Pennsylvania Credit Union Association

Credit Union Growth

Consumer-friendly approach drives credit union member growth in the Keystone State

Not-for-profit credit unions are becoming more popular among consumers looking for the best deals in financial services. The 545 credit unions in Pennsylvania count more than 3.5 million members.  These Pennsylvanians have turnred to member-owned, democratically controlled credit unions as alternatives to for-profit financial institutions, which often use high fees and high minimum balance requirements to maximize profits.

More than 1 million members have joined financial cooperatives in Pennsylvania from year-end 1990 to present, pushing total credit union membership to over 3.5 million. Membership has more than tripled since 1970 when total membership was 983,000.

"People are learning that as not-for-profit cooperatives, credit unions offer consumers better rates for savings and loans. Credit unions have fewer and lower fees, and their credit card rates are often four points or more below some bank cards. Credit union members also know they'll be treated like part of a family, not like an account number or just as a profit center," stated James McCormack, President/CEO of the Pennsylvania Credit Union Association.

"This consumer-friendly approach — being member-driven, not profit-driven — helps people to get ahead financially by letting them keep more of their money."

Pennsylvania has the one of the highest number of credit unions in the country with 545. As of June 2010, Pennsylvania credit unions had over $33 billion in assets and $28 billion in shares/savings accounts, and 3.5 million members.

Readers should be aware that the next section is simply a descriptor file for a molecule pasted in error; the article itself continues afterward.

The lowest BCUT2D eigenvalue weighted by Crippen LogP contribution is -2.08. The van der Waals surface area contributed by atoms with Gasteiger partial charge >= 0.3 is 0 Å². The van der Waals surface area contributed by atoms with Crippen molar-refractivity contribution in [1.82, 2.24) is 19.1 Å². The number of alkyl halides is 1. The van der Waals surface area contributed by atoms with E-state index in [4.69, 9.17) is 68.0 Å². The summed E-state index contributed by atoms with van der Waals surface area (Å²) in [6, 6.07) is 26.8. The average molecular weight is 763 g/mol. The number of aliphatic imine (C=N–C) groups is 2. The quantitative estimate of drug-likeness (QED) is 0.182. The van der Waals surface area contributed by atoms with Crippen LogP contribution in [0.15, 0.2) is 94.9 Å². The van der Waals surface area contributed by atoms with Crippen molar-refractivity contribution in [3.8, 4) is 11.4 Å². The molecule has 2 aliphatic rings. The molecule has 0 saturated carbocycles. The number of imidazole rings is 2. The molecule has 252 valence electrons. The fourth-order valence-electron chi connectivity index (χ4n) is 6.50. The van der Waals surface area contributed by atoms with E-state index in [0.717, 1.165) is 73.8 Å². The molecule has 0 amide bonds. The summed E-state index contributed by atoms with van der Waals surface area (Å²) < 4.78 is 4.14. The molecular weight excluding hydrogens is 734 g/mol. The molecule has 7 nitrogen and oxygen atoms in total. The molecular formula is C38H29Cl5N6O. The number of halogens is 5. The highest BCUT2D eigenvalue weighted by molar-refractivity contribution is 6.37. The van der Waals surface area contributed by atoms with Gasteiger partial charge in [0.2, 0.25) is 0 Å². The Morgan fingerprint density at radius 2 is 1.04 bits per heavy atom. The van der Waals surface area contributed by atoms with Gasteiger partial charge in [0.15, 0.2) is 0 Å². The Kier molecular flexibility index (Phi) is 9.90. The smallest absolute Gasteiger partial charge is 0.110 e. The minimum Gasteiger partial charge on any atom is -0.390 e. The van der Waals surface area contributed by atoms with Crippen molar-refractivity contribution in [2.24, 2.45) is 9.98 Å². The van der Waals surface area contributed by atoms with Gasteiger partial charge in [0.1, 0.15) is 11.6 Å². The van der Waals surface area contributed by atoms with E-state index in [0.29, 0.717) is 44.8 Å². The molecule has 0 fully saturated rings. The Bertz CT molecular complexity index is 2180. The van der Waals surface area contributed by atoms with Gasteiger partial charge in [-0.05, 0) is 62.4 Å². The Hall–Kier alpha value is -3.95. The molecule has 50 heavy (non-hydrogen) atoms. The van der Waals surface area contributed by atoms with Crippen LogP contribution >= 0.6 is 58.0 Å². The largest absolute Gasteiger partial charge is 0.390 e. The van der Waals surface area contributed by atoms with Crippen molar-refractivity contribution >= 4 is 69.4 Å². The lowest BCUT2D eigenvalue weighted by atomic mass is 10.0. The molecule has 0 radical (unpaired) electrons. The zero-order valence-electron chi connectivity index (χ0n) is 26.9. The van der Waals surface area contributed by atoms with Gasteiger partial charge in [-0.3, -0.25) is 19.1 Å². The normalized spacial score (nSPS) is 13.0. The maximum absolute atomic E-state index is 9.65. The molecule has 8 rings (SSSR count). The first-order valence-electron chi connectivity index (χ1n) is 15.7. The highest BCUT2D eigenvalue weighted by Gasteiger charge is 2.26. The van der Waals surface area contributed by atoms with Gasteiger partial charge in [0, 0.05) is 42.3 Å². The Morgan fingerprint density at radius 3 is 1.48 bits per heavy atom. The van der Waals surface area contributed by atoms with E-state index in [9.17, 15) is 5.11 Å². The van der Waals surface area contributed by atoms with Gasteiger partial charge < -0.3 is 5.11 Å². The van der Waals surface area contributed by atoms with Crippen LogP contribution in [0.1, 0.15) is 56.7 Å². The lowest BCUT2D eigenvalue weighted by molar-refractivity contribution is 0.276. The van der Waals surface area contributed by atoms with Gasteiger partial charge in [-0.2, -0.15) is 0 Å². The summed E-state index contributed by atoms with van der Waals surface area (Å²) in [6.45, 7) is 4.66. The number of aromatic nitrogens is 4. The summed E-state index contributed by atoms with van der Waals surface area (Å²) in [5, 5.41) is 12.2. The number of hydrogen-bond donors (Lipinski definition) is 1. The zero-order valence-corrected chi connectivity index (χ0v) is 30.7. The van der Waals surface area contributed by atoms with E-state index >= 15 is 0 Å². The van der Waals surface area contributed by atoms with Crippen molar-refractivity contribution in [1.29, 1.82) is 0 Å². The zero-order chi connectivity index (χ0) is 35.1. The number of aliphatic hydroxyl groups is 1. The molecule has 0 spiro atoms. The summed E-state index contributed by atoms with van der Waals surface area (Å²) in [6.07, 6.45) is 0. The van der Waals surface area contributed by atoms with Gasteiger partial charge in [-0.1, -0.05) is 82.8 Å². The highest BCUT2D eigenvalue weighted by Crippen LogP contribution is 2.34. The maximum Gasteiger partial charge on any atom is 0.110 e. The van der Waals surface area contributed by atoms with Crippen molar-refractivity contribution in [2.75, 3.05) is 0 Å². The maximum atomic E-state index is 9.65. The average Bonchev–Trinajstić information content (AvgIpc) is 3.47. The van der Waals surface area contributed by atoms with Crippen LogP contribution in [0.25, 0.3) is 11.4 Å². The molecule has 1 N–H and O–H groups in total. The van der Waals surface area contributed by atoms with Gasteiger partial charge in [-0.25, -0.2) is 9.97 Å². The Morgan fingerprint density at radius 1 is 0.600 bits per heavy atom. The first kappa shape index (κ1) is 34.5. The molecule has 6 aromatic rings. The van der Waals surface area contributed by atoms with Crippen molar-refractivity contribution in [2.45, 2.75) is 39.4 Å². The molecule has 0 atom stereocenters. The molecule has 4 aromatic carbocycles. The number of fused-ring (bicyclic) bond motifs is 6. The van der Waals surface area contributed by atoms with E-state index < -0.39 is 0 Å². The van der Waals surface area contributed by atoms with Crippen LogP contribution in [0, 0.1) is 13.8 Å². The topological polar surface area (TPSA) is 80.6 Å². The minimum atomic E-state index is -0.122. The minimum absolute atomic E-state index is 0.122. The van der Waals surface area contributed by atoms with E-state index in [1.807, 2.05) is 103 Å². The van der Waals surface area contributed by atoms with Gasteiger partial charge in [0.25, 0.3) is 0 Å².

While a small percentage of credit unions have grown to offer a variety of financial services, including mortgage and home equity loans, ATM services, credit cards, IRAs, education loans and other services, the majority of Keystone State credit unions remain small operations in terms of a financial services provider.

Despite credit union growth, banks continue to tower over the financial services field.

At year-end 2009, the credit union market share was 6%, as it was also in 1992. In contrast, the commercial bank market share in 1992 was 73% and has increased to 81% of total financial institution assets. As of September 2009, banking institutions held nearly fifteen times more assets than credit unions ($13.4 trillion vs. $885 billion). Each of the nation’s four largest banking entities are larger than the entire credit union movement. The average banking institution is 14 times larger than the average credit union ($1.6 billion vs. $115 million in assets). At September 2009, over half (55%) of all U.S. credit unions had less than $20 million in assets. Overall, 3% of banking institutions are this small.

In recent years, bank assets grew as much as credit unions have totaled in 86 years. Bank profits are also climbing at a rapid rate, paced by record profits from fee income.

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